Each of these domains – inorganic, organic, psychosocial – operate on different principals. They are related, but each one has trancended the one previous. Inorganic evolution produces living species, giving rise to life; organic evolution produces intentional beings, giving rise to to consciousness.
The third type of evolutionary trancendance isn't here yet, or at least isn't widely distributed.
But if we think about the world and all of the things in it, its not right to say that some things are more evolved than others in the sense of better better or having progressed more; everything is as equally evolved as everything else since it's all been evolving together.
Timezones were created because of the trains. Before, everyplace has its own definition of noon, which was when the sun was at the highest. First proposed in 1883, it was eventually signed into US law in 1918 as the Standard Time Act.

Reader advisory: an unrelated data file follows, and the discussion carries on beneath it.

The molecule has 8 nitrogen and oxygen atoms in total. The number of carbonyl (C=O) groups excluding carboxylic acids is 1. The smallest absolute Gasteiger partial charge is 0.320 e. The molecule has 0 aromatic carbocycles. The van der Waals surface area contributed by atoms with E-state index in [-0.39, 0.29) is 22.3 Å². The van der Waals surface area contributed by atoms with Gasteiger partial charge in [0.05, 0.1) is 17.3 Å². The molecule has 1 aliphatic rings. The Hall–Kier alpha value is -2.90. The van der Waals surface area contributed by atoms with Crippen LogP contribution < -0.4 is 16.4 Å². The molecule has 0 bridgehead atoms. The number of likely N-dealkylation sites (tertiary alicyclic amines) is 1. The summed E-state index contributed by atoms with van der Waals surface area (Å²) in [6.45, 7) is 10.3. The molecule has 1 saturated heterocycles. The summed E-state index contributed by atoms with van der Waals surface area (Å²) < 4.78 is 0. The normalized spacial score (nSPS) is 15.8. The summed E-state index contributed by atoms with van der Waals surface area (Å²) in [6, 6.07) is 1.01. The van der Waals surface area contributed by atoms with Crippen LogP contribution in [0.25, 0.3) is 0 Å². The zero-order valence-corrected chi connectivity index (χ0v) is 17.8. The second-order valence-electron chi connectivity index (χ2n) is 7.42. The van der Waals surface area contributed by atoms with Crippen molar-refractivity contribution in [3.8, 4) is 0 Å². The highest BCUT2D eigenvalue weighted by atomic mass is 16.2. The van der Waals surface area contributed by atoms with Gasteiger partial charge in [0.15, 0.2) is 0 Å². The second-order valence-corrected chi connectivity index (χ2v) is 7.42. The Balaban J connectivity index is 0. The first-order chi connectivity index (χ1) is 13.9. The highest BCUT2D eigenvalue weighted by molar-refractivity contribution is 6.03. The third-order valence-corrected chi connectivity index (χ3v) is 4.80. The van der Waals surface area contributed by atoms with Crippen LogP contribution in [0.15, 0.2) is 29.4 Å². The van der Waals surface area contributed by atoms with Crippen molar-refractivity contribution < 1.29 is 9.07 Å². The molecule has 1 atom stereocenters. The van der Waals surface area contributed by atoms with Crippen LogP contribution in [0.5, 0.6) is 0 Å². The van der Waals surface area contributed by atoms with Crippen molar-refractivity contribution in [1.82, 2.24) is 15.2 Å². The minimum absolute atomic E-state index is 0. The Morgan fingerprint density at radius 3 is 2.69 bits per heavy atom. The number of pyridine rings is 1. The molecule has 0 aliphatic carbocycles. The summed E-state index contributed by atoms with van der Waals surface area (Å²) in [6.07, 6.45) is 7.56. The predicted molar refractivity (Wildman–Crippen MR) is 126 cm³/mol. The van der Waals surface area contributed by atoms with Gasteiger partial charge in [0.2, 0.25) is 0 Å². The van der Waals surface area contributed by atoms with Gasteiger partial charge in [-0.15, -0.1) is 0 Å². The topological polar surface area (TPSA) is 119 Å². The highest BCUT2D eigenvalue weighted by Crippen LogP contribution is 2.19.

Where do languages come from? A language is a dialect with an army and navy.
Where do dialects come from? I think from books, or more to the point publishers, who are trying to reach an audience and market. The more they publish in a certain dialect, the more that dialect is defined and reflected back to itself.
The fluidity is then circumscribed a fixed by the commerce; in the first case transportation, and in the second place by book publishers and consumers. Without those forces, everything would be fluid and local.
So Yiddish, the Hasidim not withstanding, has more of a chance of surviving because of all of its published literature.
Here’s some food for thought: “Granting rights is not the only way to address the moral status of robots: Envisioning robots as rites bearers—not rights bearers—could work better.” A new paper, “Should Robots Have Rites or Rights,” suggests that “the Confucian alternative of assigning rites (or role obligations) is more appropriate than giving robots rights. The concept of rights is often adversarial and competitive, and the potential for conflict between humans and robots is concerning.”